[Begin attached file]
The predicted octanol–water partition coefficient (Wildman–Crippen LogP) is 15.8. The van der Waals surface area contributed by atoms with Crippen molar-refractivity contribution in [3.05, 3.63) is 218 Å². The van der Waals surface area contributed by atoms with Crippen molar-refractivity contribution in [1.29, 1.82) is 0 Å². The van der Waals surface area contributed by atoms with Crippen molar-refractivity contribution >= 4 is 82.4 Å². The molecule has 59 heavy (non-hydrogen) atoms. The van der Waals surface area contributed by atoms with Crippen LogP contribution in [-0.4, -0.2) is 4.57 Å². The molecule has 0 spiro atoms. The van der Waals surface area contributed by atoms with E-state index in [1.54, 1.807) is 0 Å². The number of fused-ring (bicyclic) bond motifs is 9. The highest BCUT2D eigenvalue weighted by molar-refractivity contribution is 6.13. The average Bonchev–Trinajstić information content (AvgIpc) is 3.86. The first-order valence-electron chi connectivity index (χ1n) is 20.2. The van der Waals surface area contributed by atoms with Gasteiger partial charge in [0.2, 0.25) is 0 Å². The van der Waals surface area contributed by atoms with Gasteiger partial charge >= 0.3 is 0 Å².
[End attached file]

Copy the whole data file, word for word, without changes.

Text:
The predicted octanol–water partition coefficient (Wildman–Crippen LogP) is 15.8. The van der Waals surface area contributed by atoms with Crippen molar-refractivity contribution in [3.05, 3.63) is 218 Å². The van der Waals surface area contributed by atoms with Crippen molar-refractivity contribution in [1.29, 1.82) is 0 Å². The van der Waals surface area contributed by atoms with Crippen molar-refractivity contribution >= 4 is 82.4 Å². The molecule has 59 heavy (non-hydrogen) atoms. The van der Waals surface area contributed by atoms with Crippen LogP contribution in [-0.4, -0.2) is 4.57 Å². The molecule has 0 spiro atoms. The van der Waals surface area contributed by atoms with E-state index in [1.54, 1.807) is 0 Å². The number of fused-ring (bicyclic) bond motifs is 9. The highest BCUT2D eigenvalue weighted by molar-refractivity contribution is 6.13. The average Bonchev–Trinajstić information content (AvgIpc) is 3.86. The first-order valence-electron chi connectivity index (χ1n) is 20.2. The van der Waals surface area contributed by atoms with Gasteiger partial charge in [0.2, 0.25) is 0 Å². The van der Waals surface area contributed by atoms with Gasteiger partial charge >= 0.3 is 0 Å².